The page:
Submitted by New Jersey Drug Crime Lawyer, Jeffrey Hark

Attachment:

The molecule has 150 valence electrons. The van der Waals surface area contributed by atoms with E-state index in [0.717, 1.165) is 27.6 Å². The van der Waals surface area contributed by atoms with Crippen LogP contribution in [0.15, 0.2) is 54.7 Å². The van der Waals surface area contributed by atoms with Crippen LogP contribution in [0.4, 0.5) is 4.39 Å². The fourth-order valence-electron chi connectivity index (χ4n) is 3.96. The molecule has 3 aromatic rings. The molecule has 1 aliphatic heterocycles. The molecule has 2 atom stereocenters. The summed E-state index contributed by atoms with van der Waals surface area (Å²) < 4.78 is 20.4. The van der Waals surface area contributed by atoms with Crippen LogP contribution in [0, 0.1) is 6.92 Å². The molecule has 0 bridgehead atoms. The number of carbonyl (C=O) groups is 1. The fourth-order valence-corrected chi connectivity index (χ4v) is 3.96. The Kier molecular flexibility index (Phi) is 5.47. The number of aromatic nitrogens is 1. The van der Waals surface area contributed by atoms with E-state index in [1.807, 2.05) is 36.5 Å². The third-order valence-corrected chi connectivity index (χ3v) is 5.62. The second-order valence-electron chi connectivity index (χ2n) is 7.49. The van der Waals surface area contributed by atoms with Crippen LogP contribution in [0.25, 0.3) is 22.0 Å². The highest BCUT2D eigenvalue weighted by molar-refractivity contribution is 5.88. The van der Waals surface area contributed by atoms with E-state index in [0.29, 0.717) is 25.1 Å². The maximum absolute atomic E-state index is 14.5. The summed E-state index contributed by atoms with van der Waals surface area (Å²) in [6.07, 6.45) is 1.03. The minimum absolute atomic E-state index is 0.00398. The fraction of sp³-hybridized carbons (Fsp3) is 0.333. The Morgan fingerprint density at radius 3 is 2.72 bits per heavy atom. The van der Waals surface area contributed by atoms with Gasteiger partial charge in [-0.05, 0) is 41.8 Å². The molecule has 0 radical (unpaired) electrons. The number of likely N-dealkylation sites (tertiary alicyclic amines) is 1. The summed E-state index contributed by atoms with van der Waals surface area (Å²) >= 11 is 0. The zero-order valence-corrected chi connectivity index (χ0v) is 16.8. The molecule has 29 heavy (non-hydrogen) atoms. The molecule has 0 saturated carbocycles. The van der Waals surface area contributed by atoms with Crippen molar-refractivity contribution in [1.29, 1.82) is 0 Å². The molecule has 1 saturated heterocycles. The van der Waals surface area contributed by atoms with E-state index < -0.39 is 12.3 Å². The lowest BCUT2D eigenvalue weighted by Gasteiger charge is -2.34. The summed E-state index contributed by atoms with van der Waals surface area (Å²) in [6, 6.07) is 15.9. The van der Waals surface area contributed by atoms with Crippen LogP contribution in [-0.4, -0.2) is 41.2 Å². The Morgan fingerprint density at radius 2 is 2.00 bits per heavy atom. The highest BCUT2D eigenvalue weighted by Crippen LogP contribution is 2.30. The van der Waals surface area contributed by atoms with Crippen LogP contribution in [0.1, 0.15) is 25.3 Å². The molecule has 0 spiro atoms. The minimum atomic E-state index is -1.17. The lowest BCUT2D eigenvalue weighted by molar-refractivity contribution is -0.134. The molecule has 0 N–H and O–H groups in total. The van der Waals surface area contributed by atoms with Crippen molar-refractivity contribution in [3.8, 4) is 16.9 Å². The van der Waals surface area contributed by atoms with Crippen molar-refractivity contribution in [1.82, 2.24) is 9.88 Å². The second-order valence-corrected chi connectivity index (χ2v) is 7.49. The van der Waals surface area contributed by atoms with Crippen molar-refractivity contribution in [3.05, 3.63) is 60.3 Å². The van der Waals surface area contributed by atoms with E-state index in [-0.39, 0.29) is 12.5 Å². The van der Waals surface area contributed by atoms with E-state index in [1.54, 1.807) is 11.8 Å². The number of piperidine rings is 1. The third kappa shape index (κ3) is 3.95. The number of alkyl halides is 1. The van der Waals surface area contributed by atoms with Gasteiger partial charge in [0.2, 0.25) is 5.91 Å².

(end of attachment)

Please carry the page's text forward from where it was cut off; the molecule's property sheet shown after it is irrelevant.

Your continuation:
As mentioned in the last blog concerning State v. Firman, a reversal of a conviction is not an overly common occurrence even when then trial judge has made a mistake. This is because of the concept of harmless error. If at trial, a mistake by the judge, or conduct by one of the attorneys, threatens a fundamental right of the defendant to a fair trial, this is considered a structural error. Structural errors are the kind that may lead to a reversal. But not if they are harmless. State v. Sterling, a 2013 N.J. Supreme Court case explained that in order to overcome harmless error there must be some degree of possibility that the error led to an unjust result, and it must be sufficient to raise a reasonable doubt as to whether it led the jury to a verdict it otherwise might not have reached. In Firman, the State claimed that any harm done by allowing the detective to essentially testify as an expert was made harmless because the other evidence against the defendant was stacked. Here the judge felt that the expert testimony provided by the detective, guised as fact testimony, was prejudicial enough as to raise a reasonable doubt over what the outcome of the trial would have been without the error. So, here the error of allowing the testimony was not harmless.